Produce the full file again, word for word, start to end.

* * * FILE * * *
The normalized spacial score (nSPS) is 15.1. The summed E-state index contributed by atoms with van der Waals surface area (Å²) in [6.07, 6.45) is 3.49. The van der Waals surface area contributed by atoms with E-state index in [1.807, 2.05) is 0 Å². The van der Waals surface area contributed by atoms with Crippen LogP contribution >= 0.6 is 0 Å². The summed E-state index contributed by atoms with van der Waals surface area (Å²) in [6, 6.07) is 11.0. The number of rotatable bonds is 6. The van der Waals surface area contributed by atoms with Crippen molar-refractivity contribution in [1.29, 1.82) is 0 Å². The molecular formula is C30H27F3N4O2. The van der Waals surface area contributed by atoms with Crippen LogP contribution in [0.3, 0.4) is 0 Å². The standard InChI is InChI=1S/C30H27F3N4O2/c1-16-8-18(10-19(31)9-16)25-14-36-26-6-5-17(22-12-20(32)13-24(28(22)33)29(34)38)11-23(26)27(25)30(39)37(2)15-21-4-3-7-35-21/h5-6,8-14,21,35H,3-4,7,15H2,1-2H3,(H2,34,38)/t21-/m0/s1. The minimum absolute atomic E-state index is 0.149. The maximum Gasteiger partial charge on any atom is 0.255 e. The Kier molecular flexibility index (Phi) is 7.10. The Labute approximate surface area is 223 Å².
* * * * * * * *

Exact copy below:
The normalized spacial score (nSPS) is 15.1. The summed E-state index contributed by atoms with van der Waals surface area (Å²) in [6.07, 6.45) is 3.49. The van der Waals surface area contributed by atoms with E-state index in [1.807, 2.05) is 0 Å². The van der Waals surface area contributed by atoms with Crippen LogP contribution >= 0.6 is 0 Å². The summed E-state index contributed by atoms with van der Waals surface area (Å²) in [6, 6.07) is 11.0. The number of rotatable bonds is 6. The van der Waals surface area contributed by atoms with Crippen molar-refractivity contribution in [1.29, 1.82) is 0 Å². The molecular formula is C30H27F3N4O2. The van der Waals surface area contributed by atoms with Crippen LogP contribution in [0.3, 0.4) is 0 Å². The standard InChI is InChI=1S/C30H27F3N4O2/c1-16-8-18(10-19(31)9-16)25-14-36-26-6-5-17(22-12-20(32)13-24(28(22)33)29(34)38)11-23(26)27(25)30(39)37(2)15-21-4-3-7-35-21/h5-6,8-14,21,35H,3-4,7,15H2,1-2H3,(H2,34,38)/t21-/m0/s1. The minimum absolute atomic E-state index is 0.149. The maximum Gasteiger partial charge on any atom is 0.255 e. The Kier molecular flexibility index (Phi) is 7.10. The Labute approximate surface area is 223 Å².